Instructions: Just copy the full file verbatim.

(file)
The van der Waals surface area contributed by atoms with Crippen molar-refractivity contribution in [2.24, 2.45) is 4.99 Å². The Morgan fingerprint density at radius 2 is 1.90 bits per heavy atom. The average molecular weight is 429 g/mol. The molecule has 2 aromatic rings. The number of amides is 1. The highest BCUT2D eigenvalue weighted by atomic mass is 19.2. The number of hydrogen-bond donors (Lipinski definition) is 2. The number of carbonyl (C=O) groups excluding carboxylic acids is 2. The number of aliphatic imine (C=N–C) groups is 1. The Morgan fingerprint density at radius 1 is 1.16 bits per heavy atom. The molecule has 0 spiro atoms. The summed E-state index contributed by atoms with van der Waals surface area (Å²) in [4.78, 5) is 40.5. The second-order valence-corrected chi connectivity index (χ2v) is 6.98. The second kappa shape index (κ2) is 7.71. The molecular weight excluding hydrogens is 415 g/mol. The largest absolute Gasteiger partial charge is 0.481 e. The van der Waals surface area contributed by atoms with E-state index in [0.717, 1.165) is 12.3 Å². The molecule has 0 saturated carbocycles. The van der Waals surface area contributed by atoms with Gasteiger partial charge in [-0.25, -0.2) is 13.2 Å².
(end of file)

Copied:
The van der Waals surface area contributed by atoms with Crippen molar-refractivity contribution in [2.24, 2.45) is 4.99 Å². The Morgan fingerprint density at radius 2 is 1.90 bits per heavy atom. The average molecular weight is 429 g/mol. The molecule has 2 aromatic rings. The number of amides is 1. The highest BCUT2D eigenvalue weighted by atomic mass is 19.2. The number of hydrogen-bond donors (Lipinski definition) is 2. The number of carbonyl (C=O) groups excluding carboxylic acids is 2. The number of aliphatic imine (C=N–C) groups is 1. The Morgan fingerprint density at radius 1 is 1.16 bits per heavy atom. The molecule has 0 spiro atoms. The summed E-state index contributed by atoms with van der Waals surface area (Å²) in [4.78, 5) is 40.5. The second-order valence-corrected chi connectivity index (χ2v) is 6.98. The second kappa shape index (κ2) is 7.71. The molecular weight excluding hydrogens is 415 g/mol. The largest absolute Gasteiger partial charge is 0.481 e. The van der Waals surface area contributed by atoms with E-state index in [0.717, 1.165) is 12.3 Å². The molecule has 0 saturated carbocycles. The van der Waals surface area contributed by atoms with Gasteiger partial charge in [-0.25, -0.2) is 13.2 Å².